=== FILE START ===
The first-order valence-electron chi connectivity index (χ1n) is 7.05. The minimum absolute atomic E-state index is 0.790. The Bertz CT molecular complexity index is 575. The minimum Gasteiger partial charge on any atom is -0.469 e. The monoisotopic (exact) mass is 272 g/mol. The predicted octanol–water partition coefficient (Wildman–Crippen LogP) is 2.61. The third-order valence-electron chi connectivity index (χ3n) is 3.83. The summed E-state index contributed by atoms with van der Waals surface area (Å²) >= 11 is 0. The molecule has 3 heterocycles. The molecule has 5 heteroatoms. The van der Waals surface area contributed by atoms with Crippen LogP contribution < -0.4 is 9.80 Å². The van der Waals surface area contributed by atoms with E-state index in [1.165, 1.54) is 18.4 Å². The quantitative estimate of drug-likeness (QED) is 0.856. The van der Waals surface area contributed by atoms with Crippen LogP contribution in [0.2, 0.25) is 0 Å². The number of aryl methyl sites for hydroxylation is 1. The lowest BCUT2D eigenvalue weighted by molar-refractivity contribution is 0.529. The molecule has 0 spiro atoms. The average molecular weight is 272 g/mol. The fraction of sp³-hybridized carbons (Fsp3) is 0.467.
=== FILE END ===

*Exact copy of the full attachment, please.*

The first-order valence-electron chi connectivity index (χ1n) is 7.05. The minimum absolute atomic E-state index is 0.790. The Bertz CT molecular complexity index is 575. The minimum Gasteiger partial charge on any atom is -0.469 e. The monoisotopic (exact) mass is 272 g/mol. The predicted octanol–water partition coefficient (Wildman–Crippen LogP) is 2.61. The third-order valence-electron chi connectivity index (χ3n) is 3.83. The summed E-state index contributed by atoms with van der Waals surface area (Å²) >= 11 is 0. The molecule has 3 heterocycles. The molecule has 5 heteroatoms. The van der Waals surface area contributed by atoms with Crippen LogP contribution < -0.4 is 9.80 Å². The van der Waals surface area contributed by atoms with E-state index in [1.165, 1.54) is 18.4 Å². The quantitative estimate of drug-likeness (QED) is 0.856. The van der Waals surface area contributed by atoms with Crippen LogP contribution in [0.2, 0.25) is 0 Å². The number of aryl methyl sites for hydroxylation is 1. The lowest BCUT2D eigenvalue weighted by molar-refractivity contribution is 0.529. The molecule has 0 spiro atoms. The average molecular weight is 272 g/mol. The fraction of sp³-hybridized carbons (Fsp3) is 0.467.